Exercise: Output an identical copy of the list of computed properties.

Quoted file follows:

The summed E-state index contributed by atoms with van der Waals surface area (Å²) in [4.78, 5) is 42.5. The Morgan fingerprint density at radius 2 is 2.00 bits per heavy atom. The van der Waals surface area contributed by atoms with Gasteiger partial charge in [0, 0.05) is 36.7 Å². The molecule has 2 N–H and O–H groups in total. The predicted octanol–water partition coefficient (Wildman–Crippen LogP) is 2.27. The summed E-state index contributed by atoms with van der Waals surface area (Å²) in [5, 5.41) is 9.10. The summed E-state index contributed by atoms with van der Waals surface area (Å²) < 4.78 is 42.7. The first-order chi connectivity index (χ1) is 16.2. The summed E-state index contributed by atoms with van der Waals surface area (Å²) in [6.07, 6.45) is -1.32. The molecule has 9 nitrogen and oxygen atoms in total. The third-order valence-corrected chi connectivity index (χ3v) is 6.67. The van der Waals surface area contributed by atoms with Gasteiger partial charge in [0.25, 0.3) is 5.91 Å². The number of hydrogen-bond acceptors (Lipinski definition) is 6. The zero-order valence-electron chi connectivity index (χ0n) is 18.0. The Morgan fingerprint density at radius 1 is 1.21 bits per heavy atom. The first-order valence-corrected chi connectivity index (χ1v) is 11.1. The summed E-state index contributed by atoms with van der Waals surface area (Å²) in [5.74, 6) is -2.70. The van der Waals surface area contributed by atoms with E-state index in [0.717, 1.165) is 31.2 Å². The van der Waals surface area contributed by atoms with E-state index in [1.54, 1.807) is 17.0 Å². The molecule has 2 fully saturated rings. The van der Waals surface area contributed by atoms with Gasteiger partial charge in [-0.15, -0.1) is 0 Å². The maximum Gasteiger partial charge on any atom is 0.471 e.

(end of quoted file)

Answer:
The summed E-state index contributed by atoms with van der Waals surface area (Å²) in [4.78, 5) is 42.5. The Morgan fingerprint density at radius 2 is 2.00 bits per heavy atom. The van der Waals surface area contributed by atoms with Gasteiger partial charge in [0, 0.05) is 36.7 Å². The molecule has 2 N–H and O–H groups in total. The predicted octanol–water partition coefficient (Wildman–Crippen LogP) is 2.27. The summed E-state index contributed by atoms with van der Waals surface area (Å²) in [5, 5.41) is 9.10. The summed E-state index contributed by atoms with van der Waals surface area (Å²) < 4.78 is 42.7. The first-order chi connectivity index (χ1) is 16.2. The summed E-state index contributed by atoms with van der Waals surface area (Å²) in [6.07, 6.45) is -1.32. The molecule has 9 nitrogen and oxygen atoms in total. The third-order valence-corrected chi connectivity index (χ3v) is 6.67. The van der Waals surface area contributed by atoms with Gasteiger partial charge in [0.25, 0.3) is 5.91 Å². The number of hydrogen-bond acceptors (Lipinski definition) is 6. The zero-order valence-electron chi connectivity index (χ0n) is 18.0. The Morgan fingerprint density at radius 1 is 1.21 bits per heavy atom. The first-order valence-corrected chi connectivity index (χ1v) is 11.1. The summed E-state index contributed by atoms with van der Waals surface area (Å²) in [5.74, 6) is -2.70. The van der Waals surface area contributed by atoms with E-state index in [0.717, 1.165) is 31.2 Å². The van der Waals surface area contributed by atoms with E-state index in [1.54, 1.807) is 17.0 Å². The molecule has 2 fully saturated rings. The van der Waals surface area contributed by atoms with Gasteiger partial charge in [-0.15, -0.1) is 0 Å². The maximum Gasteiger partial charge on any atom is 0.471 e.